HIV/AIDS is more prevalent among the African-American community than any other community in the United States. “The rate of new HIV infection in African Americans is 8 times that of whites based on population size.”  African Americans account for 14 percent of the U.S. population, but yet still make up a majority of HIV/AIDS cases and infections.  Why is that? Could it be that African Americans are not educated on the disease and its risks? Or could it be that there is not enough health support within African American communities to help people at risk? Or could it be both social and economic factors within African American communities? More and more so today, organizations such as the Centers for Disease Control and Prevention have been committed to tackling these very same questions and taking action within the African American community to bring support, health support, awareness, and resources. Another one of these organizations, the Black AIDS Institute, also works within the African American community and approaches the issue with a completely black point of view.
The Black AIDS Institute, founded in May 1999, is a HIV/AIDS organization focused exclusively on black people. The mission “is to stop the AIDS pandemic in Black communities by engaging and mobilizing Black institutions and individuals in efforts to confront HIV. The Institute interprets public and private sector HIV policies, conducts trainings, offers technical assistance, disseminates information and provides advocacy mobilization…”  Some other ways the institution provides support is through several programs and event, such as African American HIV University, Positively Out and Heroes in the Struggle.
The African American HIV University is a program “intended to change cultural norms and perceptions in the Black community around access to and utilization of HIV prevention services and strengthen Black organization and individual capacity to address the HIV/AIDS epidemic in their communities.”  Within the University, there are two Colleges, the AAHU Science and Treatment College and the AAHU Community Mobilization College. The former is a program focused on increasing the scientific, treatment and prevention literacy of HIV/AIDS to African Americans so that they will be able to both protect themselves from infection and from passing on the infection. The latter is a program that explores the cultural barriers and regional barriers of African Americans combating the HIV/AIDS epidemic. This program seeks out people to become community leaders to mobilize other individuals and institutions to end the AIDS epidemic in their communities.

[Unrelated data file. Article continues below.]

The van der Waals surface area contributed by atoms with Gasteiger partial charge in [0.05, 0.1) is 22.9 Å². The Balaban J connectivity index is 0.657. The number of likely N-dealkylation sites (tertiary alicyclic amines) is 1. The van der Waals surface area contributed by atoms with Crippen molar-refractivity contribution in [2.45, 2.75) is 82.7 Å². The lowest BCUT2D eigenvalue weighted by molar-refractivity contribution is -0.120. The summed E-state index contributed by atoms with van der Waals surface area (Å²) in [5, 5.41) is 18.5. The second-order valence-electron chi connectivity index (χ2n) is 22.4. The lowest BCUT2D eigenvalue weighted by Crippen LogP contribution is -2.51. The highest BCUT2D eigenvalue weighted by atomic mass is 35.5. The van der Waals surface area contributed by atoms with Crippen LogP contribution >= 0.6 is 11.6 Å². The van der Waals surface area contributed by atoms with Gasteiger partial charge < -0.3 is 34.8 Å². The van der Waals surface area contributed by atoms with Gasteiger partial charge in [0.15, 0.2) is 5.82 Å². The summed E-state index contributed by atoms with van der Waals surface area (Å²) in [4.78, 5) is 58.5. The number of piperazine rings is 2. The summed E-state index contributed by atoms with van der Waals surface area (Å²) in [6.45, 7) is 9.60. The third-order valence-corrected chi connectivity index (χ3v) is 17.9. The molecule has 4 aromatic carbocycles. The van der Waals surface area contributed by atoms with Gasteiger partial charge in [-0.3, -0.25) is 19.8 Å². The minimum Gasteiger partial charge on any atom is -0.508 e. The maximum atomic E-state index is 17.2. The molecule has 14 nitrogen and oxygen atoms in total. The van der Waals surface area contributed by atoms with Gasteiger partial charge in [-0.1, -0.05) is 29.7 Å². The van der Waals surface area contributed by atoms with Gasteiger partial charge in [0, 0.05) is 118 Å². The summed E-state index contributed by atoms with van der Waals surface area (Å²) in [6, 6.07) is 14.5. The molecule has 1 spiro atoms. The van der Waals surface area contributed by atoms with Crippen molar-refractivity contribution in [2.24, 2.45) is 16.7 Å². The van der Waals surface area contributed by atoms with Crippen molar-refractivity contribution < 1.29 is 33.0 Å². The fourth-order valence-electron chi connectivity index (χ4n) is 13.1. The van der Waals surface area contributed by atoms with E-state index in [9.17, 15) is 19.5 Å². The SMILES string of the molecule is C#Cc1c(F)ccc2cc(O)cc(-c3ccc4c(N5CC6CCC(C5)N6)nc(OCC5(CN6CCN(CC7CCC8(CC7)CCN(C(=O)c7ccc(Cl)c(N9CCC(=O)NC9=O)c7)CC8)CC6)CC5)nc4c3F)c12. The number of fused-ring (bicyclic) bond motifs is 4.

Positively Out is a program that plays an encouraging and supportive role to individuals living with HIV/AIDS who have not yet disclosed their status. “Recognizing the difficulty around the disclosure process, Positively Out confronts the issues and barriers that PLWHA have to face such as stigma, criminalization, public deformation, discrimination, rejection, lack of support and limited access to positive networks.”  Through first hand personal stories, resource guides, support groups, apps, and social media, Positively Out helps build a community where people living with HIV/AIDS can help other people living with HIV/AIDS empower each other, support each other, and inform each other about the disclosure process.
Heroes in the Struggle is an annual event put on by the Black AIDS Institute that recognizes people who have made an impact in the fight against HIV/AIDS. I think it is important to have organizations, such as the Black AIDS Institute that not only provides resources and support to African-Americans, but also recognizes people for their hard work because it shows how much an organization cares about the people it supports and caters to.
HIV/AIDS is a very serious problem within the African American community and it is organizations like the Black AIDS Institute and the Centers for Disease Control and Prevention that will help end this horrible epidemic. They recognize the problems, understand what limited resources African American communities may have, and are fully committed to the cause. It is important organizations such as these continue because without a doubt, they will conquer the disease.
 Centers for Disease Control and Prevention, “HIV Among African Americans,” Centers for Disease Control and Prevention, http://www.cdc.gov/hiv/risk/racialethnic/aa/facts/index.html
 Avert, “HIV & AIDS Among African Americans,” Averting HIV and AIDS, http://www.avert.org/hiv-aids-among-african-americans.htm
 The Black AIDS Institute, “About Us,” The Black AIDS Institute, https://www.blackaids.org/aboutus/the-institute
 The Black AIDS Institute, “Programs,” The Black Aids Institute, https://www.blackaids.org/programs/african-american-hiv-university